Members of Zimbabwe's opposition say they have been targeted by Mugabe supporters following the president's re-election.
President Robert Mugabe's declaration as winner has been met by international concern over the conduct of the African nation's poll.
Robert Mugabe has secured his grip on power in Zimbabwe today after his party ZANU PF won a majority in parliament in Wednesday's election.
Botswana's government has disputed the result of Zimbabwe's general election which saw the long-standing president Robert Mugabe claim a landslide victory.
Its assessment stands in stark contrast with that of South Africa, which has congratulated Mr Mugabe on his victory.
Both nations belong to the Southern African Development Community which monitored the vote, and now appears to be divided.
The Botswana government said that although the election day itself had been "free of overt intimidation and violence", the electoral process "cannot be considered as an acceptable standard for free and fair elections".
Zimbabwe's main stock market index fell 11 percent on Monday in its first trading day since official results confirmed President Robert Mugabe would extend his 33 years in power.
The industrial index fell to 205.57 points in the mid-morning session, with all the top-ten shares save for the local unit of insurance giant Old Mutual trading in the red.
Young Zanu-PF supporters from the Mbare area of Harare, Zimbabwe have been celebrating in the streets following Robert Mugabe's victory in the country's presidential election.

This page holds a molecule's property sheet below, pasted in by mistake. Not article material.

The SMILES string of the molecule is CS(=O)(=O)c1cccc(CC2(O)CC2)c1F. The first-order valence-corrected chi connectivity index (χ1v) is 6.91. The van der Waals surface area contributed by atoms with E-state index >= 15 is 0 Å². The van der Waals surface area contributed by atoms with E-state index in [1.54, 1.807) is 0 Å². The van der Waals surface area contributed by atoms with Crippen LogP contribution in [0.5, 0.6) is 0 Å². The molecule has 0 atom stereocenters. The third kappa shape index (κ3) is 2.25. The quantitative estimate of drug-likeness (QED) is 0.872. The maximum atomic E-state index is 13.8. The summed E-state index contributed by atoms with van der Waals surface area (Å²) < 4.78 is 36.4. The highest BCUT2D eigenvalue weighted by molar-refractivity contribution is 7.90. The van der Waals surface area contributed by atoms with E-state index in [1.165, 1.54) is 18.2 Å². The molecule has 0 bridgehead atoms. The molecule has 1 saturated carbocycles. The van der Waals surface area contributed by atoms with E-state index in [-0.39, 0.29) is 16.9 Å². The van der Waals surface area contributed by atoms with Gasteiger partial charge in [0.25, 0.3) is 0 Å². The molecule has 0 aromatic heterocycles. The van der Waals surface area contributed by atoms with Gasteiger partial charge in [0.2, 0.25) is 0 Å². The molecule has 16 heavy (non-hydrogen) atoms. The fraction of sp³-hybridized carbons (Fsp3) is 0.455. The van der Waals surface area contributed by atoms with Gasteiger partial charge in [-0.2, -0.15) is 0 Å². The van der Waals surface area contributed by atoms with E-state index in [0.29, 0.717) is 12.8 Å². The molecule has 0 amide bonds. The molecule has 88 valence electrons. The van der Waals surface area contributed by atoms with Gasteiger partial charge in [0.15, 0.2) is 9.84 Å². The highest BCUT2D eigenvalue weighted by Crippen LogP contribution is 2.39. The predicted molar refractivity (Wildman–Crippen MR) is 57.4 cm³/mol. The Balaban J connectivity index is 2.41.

The president of South Africa has congratulated Zimbabwean leader Robert Mugabe on his re-election.
Jacob Zuma's approval is in sharp contrast to Western governments which questioned the credibility of a rushed, disputed vote.
African monitors broadly approved the conduct of the Zimbabwe election, but Mugabe's main rival, Movement for Democratic Change (MDC) leader Morgan Tsvangirai, has said he will challenge the results in court with evidence of massive vote-rigging, irregularities and intimidation.
One of Zimbabwe's leading Sunday newspapers has reported that President Mugabe "romped" to victory in the country's election.
The Sunday Mail is part of a group of newspapers owned by the government and has been criticised by the opposition for its support of Zanu-PF.
US Secretary of State John Kerry says the United States does not believe that the Zimbabwean election results announced today "represent a credible expression of the will" of its people.
Read more: Mugabe wins Zimbabwe election
Foreign Secretary William Hague commended the people of Zimbabwe for holding peaceful presidential polls, but voiced "grave concerns" about the conduct of the election, which delivered Robert Mugabe a further term in power.
People around the world are watching events in Zimbabwe, following the announcement by the Zimbabwean Electoral Commission that President Mugabe has won the presidential elections, as well as the indications of possible legal challenges.
I commend the people of Zimbabwe on holding peaceful elections. However we have grave concerns over the conduct of the election.
The preliminary statements of the African Union (AU) and Southern African Development Community (SADC) observation missions, and those of the domestic observer groups, have outlined many of these significant concerns, and I hope that their final assessments of the elections will take into account the full impact of these irregularities on the outcome.
Zimbabwe's President Robert Mugabe has won re-election for another five-year term, scooping up 61% of the votes.
The country's main opposition leader Morgan Tsvangirai gained 33.9% of the overall votes.